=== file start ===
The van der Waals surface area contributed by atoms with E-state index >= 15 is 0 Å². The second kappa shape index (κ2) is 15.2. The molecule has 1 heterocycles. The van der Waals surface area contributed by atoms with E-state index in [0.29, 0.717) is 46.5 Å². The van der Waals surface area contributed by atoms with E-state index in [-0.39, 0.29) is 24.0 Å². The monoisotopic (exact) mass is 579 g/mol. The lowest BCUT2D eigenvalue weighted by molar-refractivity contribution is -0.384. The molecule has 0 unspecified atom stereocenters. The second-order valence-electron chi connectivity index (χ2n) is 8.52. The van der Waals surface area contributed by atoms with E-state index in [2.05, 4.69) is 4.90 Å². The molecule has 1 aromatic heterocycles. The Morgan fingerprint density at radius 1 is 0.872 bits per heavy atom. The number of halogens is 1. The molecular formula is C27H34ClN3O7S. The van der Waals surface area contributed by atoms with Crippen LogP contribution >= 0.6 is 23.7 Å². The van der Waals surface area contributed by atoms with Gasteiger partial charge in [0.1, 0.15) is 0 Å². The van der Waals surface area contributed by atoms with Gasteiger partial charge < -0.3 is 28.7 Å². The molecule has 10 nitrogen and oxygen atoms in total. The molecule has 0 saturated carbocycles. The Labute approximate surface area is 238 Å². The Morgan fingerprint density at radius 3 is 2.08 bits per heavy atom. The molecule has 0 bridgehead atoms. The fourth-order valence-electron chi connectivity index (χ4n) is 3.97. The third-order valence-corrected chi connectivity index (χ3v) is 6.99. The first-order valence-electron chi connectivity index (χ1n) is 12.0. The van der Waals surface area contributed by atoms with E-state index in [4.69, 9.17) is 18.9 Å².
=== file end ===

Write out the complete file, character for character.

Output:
The van der Waals surface area contributed by atoms with E-state index >= 15 is 0 Å². The second kappa shape index (κ2) is 15.2. The molecule has 1 heterocycles. The van der Waals surface area contributed by atoms with E-state index in [0.29, 0.717) is 46.5 Å². The van der Waals surface area contributed by atoms with E-state index in [-0.39, 0.29) is 24.0 Å². The monoisotopic (exact) mass is 579 g/mol. The lowest BCUT2D eigenvalue weighted by molar-refractivity contribution is -0.384. The molecule has 0 unspecified atom stereocenters. The second-order valence-electron chi connectivity index (χ2n) is 8.52. The van der Waals surface area contributed by atoms with E-state index in [2.05, 4.69) is 4.90 Å². The molecule has 1 aromatic heterocycles. The Morgan fingerprint density at radius 1 is 0.872 bits per heavy atom. The number of halogens is 1. The molecular formula is C27H34ClN3O7S. The van der Waals surface area contributed by atoms with Crippen LogP contribution >= 0.6 is 23.7 Å². The van der Waals surface area contributed by atoms with Gasteiger partial charge in [0.1, 0.15) is 0 Å². The van der Waals surface area contributed by atoms with Gasteiger partial charge < -0.3 is 28.7 Å². The molecule has 10 nitrogen and oxygen atoms in total. The molecule has 0 saturated carbocycles. The Labute approximate surface area is 238 Å². The Morgan fingerprint density at radius 3 is 2.08 bits per heavy atom. The molecule has 0 bridgehead atoms. The fourth-order valence-electron chi connectivity index (χ4n) is 3.97. The third-order valence-corrected chi connectivity index (χ3v) is 6.99. The first-order valence-electron chi connectivity index (χ1n) is 12.0. The van der Waals surface area contributed by atoms with E-state index in [4.69, 9.17) is 18.9 Å².